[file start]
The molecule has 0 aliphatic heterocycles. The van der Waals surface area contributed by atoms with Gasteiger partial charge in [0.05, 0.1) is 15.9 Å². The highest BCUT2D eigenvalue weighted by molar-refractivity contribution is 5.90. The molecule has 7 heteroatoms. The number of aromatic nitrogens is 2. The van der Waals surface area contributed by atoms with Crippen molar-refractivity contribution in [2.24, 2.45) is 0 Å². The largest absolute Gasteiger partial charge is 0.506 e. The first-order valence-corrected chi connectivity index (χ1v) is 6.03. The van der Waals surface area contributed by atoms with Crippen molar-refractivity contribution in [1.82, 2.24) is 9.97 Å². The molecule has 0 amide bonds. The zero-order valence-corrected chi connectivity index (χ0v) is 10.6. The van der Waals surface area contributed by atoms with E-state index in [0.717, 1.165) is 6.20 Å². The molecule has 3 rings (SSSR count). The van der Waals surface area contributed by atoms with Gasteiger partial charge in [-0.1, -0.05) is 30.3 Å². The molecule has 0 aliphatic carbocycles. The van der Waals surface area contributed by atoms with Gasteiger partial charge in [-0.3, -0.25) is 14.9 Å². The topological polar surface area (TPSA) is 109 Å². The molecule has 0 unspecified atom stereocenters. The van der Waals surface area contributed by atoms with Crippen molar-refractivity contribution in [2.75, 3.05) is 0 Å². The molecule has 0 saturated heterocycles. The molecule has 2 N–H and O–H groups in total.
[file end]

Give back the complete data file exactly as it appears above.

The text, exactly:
The molecule has 0 aliphatic heterocycles. The van der Waals surface area contributed by atoms with Gasteiger partial charge in [0.05, 0.1) is 15.9 Å². The highest BCUT2D eigenvalue weighted by molar-refractivity contribution is 5.90. The molecule has 7 heteroatoms. The number of aromatic nitrogens is 2. The van der Waals surface area contributed by atoms with Crippen molar-refractivity contribution in [2.24, 2.45) is 0 Å². The largest absolute Gasteiger partial charge is 0.506 e. The first-order valence-corrected chi connectivity index (χ1v) is 6.03. The van der Waals surface area contributed by atoms with Crippen molar-refractivity contribution in [1.82, 2.24) is 9.97 Å². The molecule has 0 amide bonds. The zero-order valence-corrected chi connectivity index (χ0v) is 10.6. The van der Waals surface area contributed by atoms with E-state index in [0.717, 1.165) is 6.20 Å². The molecule has 3 rings (SSSR count). The van der Waals surface area contributed by atoms with Gasteiger partial charge in [-0.1, -0.05) is 30.3 Å². The molecule has 0 aliphatic carbocycles. The van der Waals surface area contributed by atoms with Gasteiger partial charge in [-0.3, -0.25) is 14.9 Å². The topological polar surface area (TPSA) is 109 Å². The molecule has 0 unspecified atom stereocenters. The van der Waals surface area contributed by atoms with Crippen molar-refractivity contribution in [2.75, 3.05) is 0 Å². The molecule has 0 saturated heterocycles. The molecule has 2 N–H and O–H groups in total.